Continental Stays The Course Under CIO's Control

“I’d love to say [finding the right IT tools] was extremely difficult,

InformationWeek Staff, Contributor

November 30, 2001

3 Min Read

Janet Wejman was quick to crawl under the table--never mind the skirt and heels--when the overhead projector shut down during an August meeting at Continental Airlines Inc.'s Houston headquarters. The dozen IT and business executives who sat in black leather chairs around the oblong mahogany table continued chatting while Wejman examined cables and plugs with an IT technician.

The CIO and senior VP emerged from under the table a few minutes later, eyebrows bent as she pondered what went wrong with the machine. The technician left to find more help, and Wejman shifted back to the topic at hand, clearly explaining a new application that calculates the profit and loss of each of the airline's 58,000 monthly flights--an application that would prove extremely crucial just one month later.

That hands-on approach is typical of Wejman. After the Sept. 11 attacks, she immediately called her counterparts at American Airlines and United Airlines to offer her condolences--and help. She spent the rest of the day on conference calls with colleagues at Continental, helping stabilize the airline and plan for when planes were allowed back in the skies. The next day, Wejman drove 19 hours from Tucson, Ariz., where she had been scheduled to speak at a conference, to Houston. She went directly to the office, the start of nearly two straight weeks of long days spent modifying applications, working with FBI agents to scour passenger lists and bolster security, and fine-tuning Web tools to communicate with customers and employees. "None of us minded, though. We were just glad to help," says Wejman.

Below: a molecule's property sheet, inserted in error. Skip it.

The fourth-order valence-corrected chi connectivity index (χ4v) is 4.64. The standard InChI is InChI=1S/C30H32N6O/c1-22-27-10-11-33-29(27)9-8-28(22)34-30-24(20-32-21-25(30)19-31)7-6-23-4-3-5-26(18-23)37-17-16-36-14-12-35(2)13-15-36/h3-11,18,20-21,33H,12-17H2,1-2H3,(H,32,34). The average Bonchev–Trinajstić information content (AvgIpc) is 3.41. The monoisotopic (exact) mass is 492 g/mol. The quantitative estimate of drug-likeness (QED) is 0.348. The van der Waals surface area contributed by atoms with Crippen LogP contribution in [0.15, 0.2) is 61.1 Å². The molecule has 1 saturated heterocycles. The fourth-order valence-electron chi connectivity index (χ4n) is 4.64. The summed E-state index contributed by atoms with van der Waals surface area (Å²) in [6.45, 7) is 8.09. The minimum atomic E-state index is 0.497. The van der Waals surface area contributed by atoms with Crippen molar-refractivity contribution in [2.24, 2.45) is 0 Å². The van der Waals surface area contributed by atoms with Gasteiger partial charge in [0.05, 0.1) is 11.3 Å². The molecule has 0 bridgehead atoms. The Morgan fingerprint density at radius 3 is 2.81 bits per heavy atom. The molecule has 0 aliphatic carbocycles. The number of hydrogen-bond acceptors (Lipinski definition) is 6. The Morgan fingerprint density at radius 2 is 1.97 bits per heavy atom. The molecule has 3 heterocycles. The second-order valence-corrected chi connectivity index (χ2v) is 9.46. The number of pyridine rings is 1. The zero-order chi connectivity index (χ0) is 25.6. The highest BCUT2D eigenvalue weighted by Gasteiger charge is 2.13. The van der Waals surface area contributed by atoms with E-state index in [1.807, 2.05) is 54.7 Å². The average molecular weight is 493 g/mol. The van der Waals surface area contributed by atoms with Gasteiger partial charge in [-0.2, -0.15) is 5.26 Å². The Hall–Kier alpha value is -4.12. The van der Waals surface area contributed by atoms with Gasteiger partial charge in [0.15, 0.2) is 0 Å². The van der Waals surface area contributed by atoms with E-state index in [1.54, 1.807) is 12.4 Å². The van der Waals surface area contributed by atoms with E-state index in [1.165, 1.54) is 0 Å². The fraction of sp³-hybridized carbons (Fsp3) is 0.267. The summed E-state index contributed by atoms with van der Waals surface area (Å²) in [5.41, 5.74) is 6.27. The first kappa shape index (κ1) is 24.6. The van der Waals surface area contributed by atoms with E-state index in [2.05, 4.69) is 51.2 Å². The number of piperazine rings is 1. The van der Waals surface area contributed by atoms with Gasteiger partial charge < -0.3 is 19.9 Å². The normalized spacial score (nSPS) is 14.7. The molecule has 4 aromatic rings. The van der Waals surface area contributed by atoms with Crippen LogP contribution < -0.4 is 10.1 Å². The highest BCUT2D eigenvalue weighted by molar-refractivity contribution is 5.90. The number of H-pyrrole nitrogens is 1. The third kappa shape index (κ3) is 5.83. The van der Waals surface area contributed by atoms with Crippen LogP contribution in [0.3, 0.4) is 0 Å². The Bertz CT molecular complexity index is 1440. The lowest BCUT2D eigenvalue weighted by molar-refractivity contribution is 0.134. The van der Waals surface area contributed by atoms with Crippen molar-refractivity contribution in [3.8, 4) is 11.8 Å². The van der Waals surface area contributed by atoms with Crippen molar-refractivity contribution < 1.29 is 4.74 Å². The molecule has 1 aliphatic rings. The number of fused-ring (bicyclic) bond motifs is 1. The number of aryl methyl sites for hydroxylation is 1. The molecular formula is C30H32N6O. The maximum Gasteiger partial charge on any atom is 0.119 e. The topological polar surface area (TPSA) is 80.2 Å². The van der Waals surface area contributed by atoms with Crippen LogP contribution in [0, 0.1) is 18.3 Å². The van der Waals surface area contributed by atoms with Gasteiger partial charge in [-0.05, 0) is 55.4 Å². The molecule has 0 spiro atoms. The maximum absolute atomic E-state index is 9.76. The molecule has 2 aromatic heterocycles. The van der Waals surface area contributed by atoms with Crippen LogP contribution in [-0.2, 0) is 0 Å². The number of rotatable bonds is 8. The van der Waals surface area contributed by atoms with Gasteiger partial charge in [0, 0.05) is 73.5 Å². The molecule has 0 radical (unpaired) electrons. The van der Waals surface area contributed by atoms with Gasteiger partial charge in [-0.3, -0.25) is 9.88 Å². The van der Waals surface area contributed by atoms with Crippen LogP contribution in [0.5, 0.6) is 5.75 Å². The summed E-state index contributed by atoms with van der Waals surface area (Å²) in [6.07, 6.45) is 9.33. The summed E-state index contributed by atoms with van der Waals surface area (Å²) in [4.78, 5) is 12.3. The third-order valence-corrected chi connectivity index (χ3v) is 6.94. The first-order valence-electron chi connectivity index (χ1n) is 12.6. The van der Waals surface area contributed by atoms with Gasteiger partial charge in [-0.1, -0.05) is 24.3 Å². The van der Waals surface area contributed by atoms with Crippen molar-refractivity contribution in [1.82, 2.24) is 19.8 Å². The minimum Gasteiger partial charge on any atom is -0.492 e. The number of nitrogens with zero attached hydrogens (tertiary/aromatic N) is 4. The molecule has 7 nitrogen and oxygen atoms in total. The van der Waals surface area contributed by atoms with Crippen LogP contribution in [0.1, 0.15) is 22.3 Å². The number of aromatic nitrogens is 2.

As other airlines scurried to write new applications to deal with the crisis, Continental's IT staff was remarkably prepared. "I'd love to say it was extremely difficult, but it wasn't," Wejman says of finding the right IT tools to support the airline during the past three months.

Before the attacks, Wejman and her 1,300-person IT staff were about six months away from completing a five-year IT initiative, installing a LAN and E-mail at headquarters, extending the infrastructure to all of Continental's hubs and ticket offices, and developing a central database and Web-based applications. Now, the airline is taking a three-to six-month hiatus on new IT initiatives to conserve capital. But tools already in place, including scheduling and financial-forecasting apps and a company intranet, are helping Continental weather the storm (see "How IT Helped An Airline Recover," Nov. 19, p. 33;

Wejman, who commutes to Houston from her home near Chicago each week, quit her job as assistant VP of technology for Chicago & North Western Railroad in 1995 to fulfill a dream of becoming a flight instructor. She bought Northern Aviation, a Wheeling, Ill., flight school, but a year later when she wanted to further invest in the school, her husband balked. So she returned to IT, consulting for several companies, including Continental. Four months later, then-CFO and now president Larry Kellner asked her to become CIO. "Janet's as good or better a businessperson as she is a technologist," Kellner says. "She finds the business problem first, then figures out how to make it work technically."

Wejman recently sold her flight school, but she continues to thrive at the nation's fifth-largest airline. The 925-mile commute means she still gets her air time--just not in the cockpit.

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